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A Healing Journey for Arizona Veterans

holliday-moore
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Guest blogger Holliday Moore is a Phoenix native with more than 25 years of experience in the local and national broadcast and media industry. She works part time for KTAR Radio while volunteering for her young son's elementary school and running a freelance media services business. Southwest Airlines is proud to celebrate our fourth annual Military Heroes Month.  This is a time for us to honor and thank our service men and women who safeguard our country all year long. One of the many ways we celebrate is through our support of Operation Freedom Bird, an organization we have proudly supported for more than10 years.
The trip to the Vietnam War Memorial in Washington begins at Sky Harbor. (KTAR Photo/Holliday) Moore
The trip to the Vietnam War Memorial in Washington begins at Sky Harbor. (KTAR Photo/Holliday) Moore
They deployed from Phoenix at 0700 Saturday morning. Their mission: Find the enemy inside. They are the newest members of Operation Freedom Bird (OFB), a nonprofit organization that provides a unique healing journey to Arizona's combat Veterans of all wars, giving them an opportunity to confront their feelings, share their experiences, and pay tribute to their fallen comrades-in-arms in a supportive environment of fellow Veterans and concerned counselors. Their journey to Washington, DC, was a healing journey, and it was psychological counselors Annette Hill-Puccia and Joe Little's jobs to get the men and women to look at what's inside.  For Lake Havasu's Joe DiGiacomo, it's mainly guilt that has followed him since he piloted swift boats in Vietnam through the late 1960s. "Just prior to the Tet Offense, I had received notice of supplies coming up the river. There were supposed to be three boats taking off together. We were to be the lead boat," he said during the first group counseling session. "But, our engines wouldn't start, so the other two boats took off." He took a moment to hold back tears.  "As we were catching up, a rocket hit the lead boat," he continued. The pilot was killed immediately, DiGiacomo said. "He was one of the first friends I made over there. He was the one who took me under his wing." DiGiacamo left the service and eventually joined the Yavapai County Sheriff's department. Everything seemed normal until 1999, when hidden emotions were triggered as he and eight other deputies pulled over a suspected car thief. "About 57 shots were fired in a span of two to three minutes," he said. "My whole world changed. I was seeing the boats and thrown right back into Vietnam."  He said chest pains, panic attacks and feelings of paranoia grew and forced him to retire from a job he loved.  "It wasn't until I was seen by a VA center psychologist that we identified I had PTSD (post-traumatic stress disorder)." Throughout the weekend, similar stories spilled out as the 24 veterans felt accepted by their peers. Many had never spoken before about the horrors they witnessed while in combat. Some of those horrors come from as far back as World War II, and as recent as Operation Enduring Freedom. The Wall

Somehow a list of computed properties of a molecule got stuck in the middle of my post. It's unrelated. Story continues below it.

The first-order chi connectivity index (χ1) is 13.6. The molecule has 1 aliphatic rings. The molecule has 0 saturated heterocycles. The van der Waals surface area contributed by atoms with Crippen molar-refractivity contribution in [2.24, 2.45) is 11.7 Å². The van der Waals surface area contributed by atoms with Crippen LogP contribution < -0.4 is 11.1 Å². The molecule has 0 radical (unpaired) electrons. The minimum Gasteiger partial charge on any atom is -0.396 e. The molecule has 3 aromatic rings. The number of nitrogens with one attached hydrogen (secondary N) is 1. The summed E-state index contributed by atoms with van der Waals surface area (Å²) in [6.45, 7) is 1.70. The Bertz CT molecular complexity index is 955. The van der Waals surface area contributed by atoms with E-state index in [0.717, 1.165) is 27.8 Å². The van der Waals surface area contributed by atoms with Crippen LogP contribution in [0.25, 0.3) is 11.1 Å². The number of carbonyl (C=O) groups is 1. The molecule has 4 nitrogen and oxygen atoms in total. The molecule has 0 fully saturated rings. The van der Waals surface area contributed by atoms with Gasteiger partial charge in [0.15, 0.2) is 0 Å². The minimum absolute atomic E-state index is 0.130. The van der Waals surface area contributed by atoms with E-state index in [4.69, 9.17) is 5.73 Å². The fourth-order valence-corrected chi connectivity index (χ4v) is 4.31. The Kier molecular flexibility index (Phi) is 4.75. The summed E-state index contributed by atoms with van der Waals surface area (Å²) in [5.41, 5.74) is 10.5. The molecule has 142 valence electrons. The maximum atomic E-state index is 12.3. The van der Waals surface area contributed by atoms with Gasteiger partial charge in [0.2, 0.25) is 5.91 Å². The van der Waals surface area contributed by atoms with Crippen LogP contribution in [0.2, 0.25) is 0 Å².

At the Vietnam Memorial in Washington, Nov. 11, 2013.(Photo/Bradley Heck)
At the Vietnam Memorial in Washington, Nov. 11, 2013.(Photo/Bradley Heck)